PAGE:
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How Did Napa Wines Get So Expensive
      ~~And What Are We Going To Do About It

By Charles Olken

I apologize for thinking of politics at a time like this. And, you may wonder why the health care debate would have me wondering about the price of Napa Cabernet, but it does. Here’s how it works.

People complain about all kinds of things. Sometimes it is about airplane seating. Sometimes it is about health care. And sometimes, especially in my neck of the woods, it is about the high price of wine from the Napa Valley.

There is an interesting parallel between the activism that is causing even conservative lawmakers to rethink their positions on “repeal and replace” and the complaining that goes on rather non-stop about the price of tipple.

But it is a broken parallel because the former has seemed to work to some extent while the latter has not. And the reason it has not has everything to do with the amount of pressure exerted. It is one thing to exert pressure politically as regards health care. It is quite another to find a way to exert enough pressure to cause pricing to moderate.

Frankly, despite years of complaining, Napa wines keep selling. Sure, there are wineries whose proud products do not fly off the shelves, but with 600 wineries in that one place alone, it is not surprising that some folks are not succeeding to the same extent as their neighbors.

Here at CGCW we are wrapping up our tastings and writings for our August Issue with its focus on Napa Cabernets. It seems that everybody now has a $100 and up Cabernet in the Valley. The formula for success is easy enough on the surface. Get your grapes ripe enough to produce a rich wine. Age it in fancy oak for a year or two. Bottle it in a big, heavy piece of glass. And, voila, you have a $100 Cabernet.

That’s the easy part. The wine has to be sold, and that is where politics comes in. If the folks complaining about the high price of wine would react with the fervor of the health care debaters, then possibly the price of Cabernet would come down. But, the day will not be won by the debate. Prices respond to market forces, not the occasional complaint.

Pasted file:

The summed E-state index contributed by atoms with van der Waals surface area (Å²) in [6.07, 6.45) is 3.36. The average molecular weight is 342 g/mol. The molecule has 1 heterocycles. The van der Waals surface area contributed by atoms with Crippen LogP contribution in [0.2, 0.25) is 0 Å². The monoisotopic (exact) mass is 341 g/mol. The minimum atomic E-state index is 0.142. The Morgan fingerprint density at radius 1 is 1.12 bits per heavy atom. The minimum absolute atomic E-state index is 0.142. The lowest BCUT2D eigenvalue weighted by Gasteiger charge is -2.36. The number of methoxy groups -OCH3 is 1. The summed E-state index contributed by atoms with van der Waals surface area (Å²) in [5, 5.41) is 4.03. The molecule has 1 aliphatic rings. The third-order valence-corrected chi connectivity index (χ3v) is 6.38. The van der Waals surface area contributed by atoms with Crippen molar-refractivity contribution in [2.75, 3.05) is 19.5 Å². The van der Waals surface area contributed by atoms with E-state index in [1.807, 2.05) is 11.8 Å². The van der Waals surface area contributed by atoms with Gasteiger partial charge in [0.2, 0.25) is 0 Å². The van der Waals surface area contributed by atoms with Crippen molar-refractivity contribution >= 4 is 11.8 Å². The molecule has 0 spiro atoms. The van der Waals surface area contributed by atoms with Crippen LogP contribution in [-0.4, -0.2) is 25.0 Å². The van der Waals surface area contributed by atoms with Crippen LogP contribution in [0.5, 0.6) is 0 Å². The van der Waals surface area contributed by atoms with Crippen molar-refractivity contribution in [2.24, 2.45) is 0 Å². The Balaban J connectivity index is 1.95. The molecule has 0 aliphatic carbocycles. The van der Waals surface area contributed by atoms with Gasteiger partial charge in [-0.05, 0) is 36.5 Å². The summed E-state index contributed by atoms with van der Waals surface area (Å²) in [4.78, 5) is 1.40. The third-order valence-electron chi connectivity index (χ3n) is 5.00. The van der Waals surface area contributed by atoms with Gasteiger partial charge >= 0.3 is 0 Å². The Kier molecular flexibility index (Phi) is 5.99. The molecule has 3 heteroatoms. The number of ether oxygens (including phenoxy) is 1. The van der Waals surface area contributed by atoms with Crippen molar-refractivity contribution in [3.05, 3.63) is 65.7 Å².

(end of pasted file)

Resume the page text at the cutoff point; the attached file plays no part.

And, despite claims of doom and gloom, there is little evidence that the sale of fancy, expensive wines from Napa is slowing down. Not when prices for grapes keep breaking records every year, and not when prices for the wines break records as well. Either the consumer is going to stop consuming or this wine pricing debate is one is of little more consequence than whistling in the wind.


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Join 'em?
by Spike Spiegel
Posted on:7/19/2017 11:22:59 AM

The market will indicate when the wines become priced out.  All the input costs keep going up and Napa wine is a luxury good.  Should high-end handbags and purses be cheaper so that more people can afford them?  Napa wine isn't for everybody just like Louis Vitton isn't sold at every clothing store.

Spot On, Spike
by Charlie Olken
Posted on:7/19/2017 11:47:47 AM

Right you are. The laws of supply and demand always apply, and as long as the consumers are willing, then prices will not come down just because many wines are not priced out of reach for most of them.

The same can be said of the top wines from Bordeaux, Burgundy, Champagne and even Tuscany.

Napa Cab consumers can afford it
by Blake Gray
Posted on:7/19/2017 6:32:12 PM

Hey Charlie, good chance for me and you to agree on a wine issue.